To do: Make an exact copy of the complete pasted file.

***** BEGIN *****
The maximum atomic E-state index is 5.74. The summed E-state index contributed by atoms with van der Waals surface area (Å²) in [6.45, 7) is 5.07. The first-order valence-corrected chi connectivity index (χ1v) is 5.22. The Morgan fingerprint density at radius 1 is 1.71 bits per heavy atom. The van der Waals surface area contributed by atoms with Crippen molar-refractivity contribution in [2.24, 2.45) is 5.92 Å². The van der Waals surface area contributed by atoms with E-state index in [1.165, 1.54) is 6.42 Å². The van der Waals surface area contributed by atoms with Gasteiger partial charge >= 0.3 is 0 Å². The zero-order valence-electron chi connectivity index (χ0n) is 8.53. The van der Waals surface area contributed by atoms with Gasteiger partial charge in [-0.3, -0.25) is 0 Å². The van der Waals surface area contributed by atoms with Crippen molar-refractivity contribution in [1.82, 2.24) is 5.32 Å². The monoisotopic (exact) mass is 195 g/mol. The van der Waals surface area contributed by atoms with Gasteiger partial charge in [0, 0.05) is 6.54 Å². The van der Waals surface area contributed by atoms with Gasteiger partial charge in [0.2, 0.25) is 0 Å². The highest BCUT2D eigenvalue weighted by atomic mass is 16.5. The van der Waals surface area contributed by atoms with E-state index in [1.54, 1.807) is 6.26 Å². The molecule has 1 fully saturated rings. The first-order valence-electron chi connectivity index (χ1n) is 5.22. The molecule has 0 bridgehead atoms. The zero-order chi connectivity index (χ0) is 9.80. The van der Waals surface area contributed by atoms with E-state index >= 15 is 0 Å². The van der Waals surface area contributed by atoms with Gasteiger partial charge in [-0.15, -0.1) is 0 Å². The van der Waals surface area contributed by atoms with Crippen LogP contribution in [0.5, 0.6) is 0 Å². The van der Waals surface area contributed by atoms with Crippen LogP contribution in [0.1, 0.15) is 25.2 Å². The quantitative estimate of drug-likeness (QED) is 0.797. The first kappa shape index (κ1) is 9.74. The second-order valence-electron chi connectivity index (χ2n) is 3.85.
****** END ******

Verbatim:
The maximum atomic E-state index is 5.74. The summed E-state index contributed by atoms with van der Waals surface area (Å²) in [6.45, 7) is 5.07. The first-order valence-corrected chi connectivity index (χ1v) is 5.22. The Morgan fingerprint density at radius 1 is 1.71 bits per heavy atom. The van der Waals surface area contributed by atoms with Crippen molar-refractivity contribution in [2.24, 2.45) is 5.92 Å². The van der Waals surface area contributed by atoms with E-state index in [1.165, 1.54) is 6.42 Å². The van der Waals surface area contributed by atoms with Gasteiger partial charge >= 0.3 is 0 Å². The zero-order valence-electron chi connectivity index (χ0n) is 8.53. The van der Waals surface area contributed by atoms with Gasteiger partial charge in [-0.3, -0.25) is 0 Å². The van der Waals surface area contributed by atoms with Crippen molar-refractivity contribution in [1.82, 2.24) is 5.32 Å². The monoisotopic (exact) mass is 195 g/mol. The van der Waals surface area contributed by atoms with Gasteiger partial charge in [0, 0.05) is 6.54 Å². The van der Waals surface area contributed by atoms with Gasteiger partial charge in [0.2, 0.25) is 0 Å². The highest BCUT2D eigenvalue weighted by atomic mass is 16.5. The van der Waals surface area contributed by atoms with E-state index in [1.54, 1.807) is 6.26 Å². The molecule has 1 fully saturated rings. The first-order valence-electron chi connectivity index (χ1n) is 5.22. The molecule has 0 bridgehead atoms. The zero-order chi connectivity index (χ0) is 9.80. The van der Waals surface area contributed by atoms with E-state index >= 15 is 0 Å². The van der Waals surface area contributed by atoms with Gasteiger partial charge in [-0.15, -0.1) is 0 Å². The van der Waals surface area contributed by atoms with Crippen LogP contribution in [0.5, 0.6) is 0 Å². The van der Waals surface area contributed by atoms with Crippen LogP contribution in [0.1, 0.15) is 25.2 Å². The quantitative estimate of drug-likeness (QED) is 0.797. The first kappa shape index (κ1) is 9.74. The second-order valence-electron chi connectivity index (χ2n) is 3.85.